A former police officer of the Royal Ulster Constabulary (RUC) has been referred to public prosecutors in Northern Ireland in relation to a series of potential offences including the sectarian murder of three brothers.
John Martin, 24, Brian, 22, and their 17-year-old brother, Anthony Reavey, were shot by the notorious loyalist Glenanne gang at their home in County Armagh in 1976.
The referral by the Police Ombudsman comes two months after the UK government proposed an amnesty for all Troubles-related offences, something that is opposed by the five main political parties in Northern Ireland, victims’ groups and human rights organisations. On Thursday, the Council of Europe told the Northern Ireland secretary, Brandon Lewis, that the plan to end Troubles-related prosecutions could breach international law.
The Glenanne gang was a secret alliance of loyalists and included former British soldiers in the Ulster Defence Regiment, RUC officers and members of the paramilitary Ulster Volunteer Force.
It is linked to 120 murders in Northern Ireland and has been the subject of several investigations leading to the 2006 Cassel report and three reports commissioned by the Irish supreme court judge Henry Barron.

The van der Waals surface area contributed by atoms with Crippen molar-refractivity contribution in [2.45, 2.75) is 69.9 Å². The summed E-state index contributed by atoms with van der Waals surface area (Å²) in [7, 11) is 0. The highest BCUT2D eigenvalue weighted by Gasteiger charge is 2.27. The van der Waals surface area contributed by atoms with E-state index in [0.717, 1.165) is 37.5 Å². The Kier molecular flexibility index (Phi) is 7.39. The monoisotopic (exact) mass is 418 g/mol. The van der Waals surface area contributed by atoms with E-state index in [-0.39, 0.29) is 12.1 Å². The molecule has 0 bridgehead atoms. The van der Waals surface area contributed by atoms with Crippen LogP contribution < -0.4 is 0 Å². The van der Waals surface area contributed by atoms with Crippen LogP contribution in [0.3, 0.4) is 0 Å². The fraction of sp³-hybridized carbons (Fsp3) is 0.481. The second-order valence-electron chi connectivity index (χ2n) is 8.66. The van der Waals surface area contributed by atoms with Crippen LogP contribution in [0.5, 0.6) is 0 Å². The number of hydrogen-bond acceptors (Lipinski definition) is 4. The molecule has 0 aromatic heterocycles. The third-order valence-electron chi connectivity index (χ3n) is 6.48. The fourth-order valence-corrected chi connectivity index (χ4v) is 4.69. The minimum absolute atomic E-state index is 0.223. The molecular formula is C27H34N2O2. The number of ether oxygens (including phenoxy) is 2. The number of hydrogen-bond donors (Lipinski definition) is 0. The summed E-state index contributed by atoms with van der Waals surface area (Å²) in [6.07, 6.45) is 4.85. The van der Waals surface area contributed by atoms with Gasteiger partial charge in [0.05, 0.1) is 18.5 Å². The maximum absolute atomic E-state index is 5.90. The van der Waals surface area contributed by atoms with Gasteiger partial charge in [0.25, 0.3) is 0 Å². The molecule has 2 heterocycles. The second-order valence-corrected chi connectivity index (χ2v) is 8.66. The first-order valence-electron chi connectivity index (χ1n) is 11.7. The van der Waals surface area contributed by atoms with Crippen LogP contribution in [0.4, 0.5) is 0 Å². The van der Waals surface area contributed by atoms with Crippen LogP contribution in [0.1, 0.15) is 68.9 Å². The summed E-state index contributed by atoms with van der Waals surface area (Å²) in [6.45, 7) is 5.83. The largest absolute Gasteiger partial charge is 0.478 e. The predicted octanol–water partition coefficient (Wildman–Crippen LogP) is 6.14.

Its members were suspected of involvement in the 1974 Dublin and Monaghan bombings that killed 33 people, and the 1975 Miami Showband massacre – one of Ireland’s best known bands in the early 1970s.
Allegations of collusion between the gang and state forces are also the focus of one of several high-profile investigations into killings during the Troubles by the former Bedfordshire police chief Jon Boutcher.
A file on the former RUC officer was sent to the Public Prosecution Service on Monday after new evidence came to light. “The Police Ombudsman’s office has submitted a prosecutorial advice file to the Public Prosecution Service in relation to potential offences by a former RUC officer in the 1970s,” the ombudsman’s office said in a statement. “The potential offences include the murders of brothers John, Anthony and Brian Reavey at Whitecross, County Armagh, in 1976.”
The victims’ brother Eugene Reavey said the development was “a major breakthrough for me and my family” more than 40 years after their deaths. “When they told me they had received fresh evidence, and that they would be referring the matter for prosecution, I couldn’t believe it,” he told the Irish News. “I promised my father that I would continue the fight for justice for John Martin, Brian and Anthony, and today I believe we are a step closer to that.
“It is regrettable that the police did not do their job sooner,” he said. “This is 46 years in the making. I told them 40 years ago who murdered my brothers and they never gave me any heed. I now look forward to seeing those responsible in court and held to account for their actions.”